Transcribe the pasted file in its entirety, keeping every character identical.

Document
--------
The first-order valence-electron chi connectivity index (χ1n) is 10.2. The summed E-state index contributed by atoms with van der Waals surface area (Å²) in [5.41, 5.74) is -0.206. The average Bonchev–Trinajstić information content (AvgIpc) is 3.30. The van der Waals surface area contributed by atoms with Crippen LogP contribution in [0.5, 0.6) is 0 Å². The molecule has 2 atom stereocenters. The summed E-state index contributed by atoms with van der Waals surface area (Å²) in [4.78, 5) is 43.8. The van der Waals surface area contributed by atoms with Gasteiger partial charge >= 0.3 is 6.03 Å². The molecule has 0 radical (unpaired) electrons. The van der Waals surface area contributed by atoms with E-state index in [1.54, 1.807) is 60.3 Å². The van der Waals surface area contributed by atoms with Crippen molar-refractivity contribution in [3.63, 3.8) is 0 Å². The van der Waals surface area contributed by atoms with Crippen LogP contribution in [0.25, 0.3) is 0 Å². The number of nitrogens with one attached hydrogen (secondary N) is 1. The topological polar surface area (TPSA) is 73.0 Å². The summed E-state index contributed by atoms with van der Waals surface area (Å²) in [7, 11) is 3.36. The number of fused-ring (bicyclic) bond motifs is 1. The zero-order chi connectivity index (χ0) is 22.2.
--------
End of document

The first-order valence-electron chi connectivity index (χ1n) is 10.2. The summed E-state index contributed by atoms with van der Waals surface area (Å²) in [5.41, 5.74) is -0.206. The average Bonchev–Trinajstić information content (AvgIpc) is 3.30. The van der Waals surface area contributed by atoms with Crippen LogP contribution in [0.5, 0.6) is 0 Å². The molecule has 2 atom stereocenters. The summed E-state index contributed by atoms with van der Waals surface area (Å²) in [4.78, 5) is 43.8. The van der Waals surface area contributed by atoms with Gasteiger partial charge >= 0.3 is 6.03 Å². The molecule has 0 radical (unpaired) electrons. The van der Waals surface area contributed by atoms with E-state index in [1.54, 1.807) is 60.3 Å². The van der Waals surface area contributed by atoms with Crippen molar-refractivity contribution in [3.63, 3.8) is 0 Å². The van der Waals surface area contributed by atoms with Crippen LogP contribution in [0.25, 0.3) is 0 Å². The number of nitrogens with one attached hydrogen (secondary N) is 1. The topological polar surface area (TPSA) is 73.0 Å². The summed E-state index contributed by atoms with van der Waals surface area (Å²) in [7, 11) is 3.36. The number of fused-ring (bicyclic) bond motifs is 1. The zero-order chi connectivity index (χ0) is 22.2.